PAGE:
Meditation Helps Reduce Risk Of Heart Disease, Say Docs
Meditation may help reduce the risk of heart disease when it's added to proven approaches like lifestyle changes or drugs to lower blood pressure and cholesterol, US doctors say.
Apart from reducing risk of heart disease, meditation also helps fight stress, anxiety and depression.
- Practicing meditation helps reduce the risk of heart disease, says study.
- The study was conducted by the American Heart Association (AHA)
- Meditation is known to lower-down stress, anxiety, and depression.
In its first guidelines dedicated to meditation, the American Heart Association (AHA) stresses that the benefits haven't been clearly established because studies have generally been too small, brief or poorly designed to draw broad conclusions. But the AHA research review concludes that meditation may have some benefits beyond just reducing stress, said Dr. Glenn Levine, chair of the AHA task force on clinical practice guidelines.
"Meditation can be considered as an adjunctive lifestyle intervention in those interested in this practice," Levine, a researcher at Baylor College of Medicine in Houston, said by email. "We do not believe meditation should be undertaken as a substitute for well-established and recommended lifestyle and medicinal interventions."
The practice of meditation dates back as far as 5000 BC. While meditation is associated with certain philosophies and religions, today it's practiced by people from many walks of life as a way to improve focus and relaxation, Levine and colleagues note in the Journal of the American Heart Association.
The guidelines don't address mind-body practices such as yoga and Tai Chi because the physical activity in these pursuits has been proven to help lower the risk of heart disease.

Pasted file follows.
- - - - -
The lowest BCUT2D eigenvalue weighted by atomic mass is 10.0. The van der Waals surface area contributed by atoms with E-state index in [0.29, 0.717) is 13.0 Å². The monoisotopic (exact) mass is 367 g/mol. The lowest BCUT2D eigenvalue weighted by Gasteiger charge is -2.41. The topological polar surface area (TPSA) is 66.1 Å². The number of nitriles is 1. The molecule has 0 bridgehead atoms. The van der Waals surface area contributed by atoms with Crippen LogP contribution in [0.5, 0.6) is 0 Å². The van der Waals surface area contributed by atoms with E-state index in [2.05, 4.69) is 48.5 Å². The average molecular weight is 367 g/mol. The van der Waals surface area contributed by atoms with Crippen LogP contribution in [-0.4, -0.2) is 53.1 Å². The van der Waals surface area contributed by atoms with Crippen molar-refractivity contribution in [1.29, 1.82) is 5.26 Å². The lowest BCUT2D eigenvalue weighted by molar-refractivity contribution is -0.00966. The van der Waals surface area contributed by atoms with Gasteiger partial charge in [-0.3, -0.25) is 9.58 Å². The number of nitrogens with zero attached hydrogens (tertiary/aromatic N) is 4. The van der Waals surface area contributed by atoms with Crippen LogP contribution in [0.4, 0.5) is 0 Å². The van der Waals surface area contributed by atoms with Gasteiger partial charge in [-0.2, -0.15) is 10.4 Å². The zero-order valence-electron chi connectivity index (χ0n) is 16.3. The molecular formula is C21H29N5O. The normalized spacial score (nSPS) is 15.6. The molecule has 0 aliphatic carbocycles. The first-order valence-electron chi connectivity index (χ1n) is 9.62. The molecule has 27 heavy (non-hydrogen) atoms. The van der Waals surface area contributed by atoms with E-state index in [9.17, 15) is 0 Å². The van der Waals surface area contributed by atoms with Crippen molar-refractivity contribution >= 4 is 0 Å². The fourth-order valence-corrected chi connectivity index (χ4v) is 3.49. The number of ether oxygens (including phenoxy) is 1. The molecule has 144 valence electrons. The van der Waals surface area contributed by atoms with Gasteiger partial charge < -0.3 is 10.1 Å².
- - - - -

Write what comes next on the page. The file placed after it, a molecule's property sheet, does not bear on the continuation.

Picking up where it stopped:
Instead, the AHA focused on sitting meditation, including a variety of common forms such as: Samatha; Vipassana (Insight Meditation); Mindful Meditation; Zen Meditation (Zazen); Raja Yoga; Loving-Kindness (Metta); Transcendental Meditation; and Relaxation Response.
Among other things, these inactive forms of meditation may be associated with decreased levels of stress, anxiety and depression, and improved sleep and overall wellbeing, the AHA guidelines note.
Meditation might also help lower blood pressure, but there isn't enough evidence yet to show whether or how much blood pressure might decline for individuals.
Some studies have also suggested that meditation might help people quit smoking, the guidelines conclude.
Meditation may help lower the risk of heart disease by countering the impact of stress on the body, said Dr. James Stahl, a researcher at the Geisel Medical School at Dartmouth College and at Dartmouth-Hitchcock Medical Center in Lebanon, New Hampshire.
When people are under stress, their fight or flight response can kick in, leading to a release of stress hormones as well as spikes in blood pressure, heart rate, oxygen consumption and a release of inflammatory chemicals in the body, Stahl, who wasn't involved in the guidelines, said by email.
"This is perfectly appropriate when confronted by a tiger but not so much if ordinary things like traffic trigger this response," Stahl said.
Meditation can trigger the opposite of a fight or flight response, encouraging the body to slow down and improving risk factors for heart disease like metabolic problems or inflammation.
Some patients may even be able to try meditation along with diet and lifestyle changes before they move on to drugs, Stahl said. Meditation will work best, however, if people practice with the help of a trained professional.
With regular practice, meditation may also help improve quality of life, especially emotional and spiritual aspects, said Bei-Hung Chang, a researcher at the University of Massachusetts Medical School in Worcester who wasn't involved in the guidelines.
"Meditation generally has low risks, and low costs," Chang said by email. "Once learned, the technique can be practiced anytime and in any place, and integrated into one's way of life."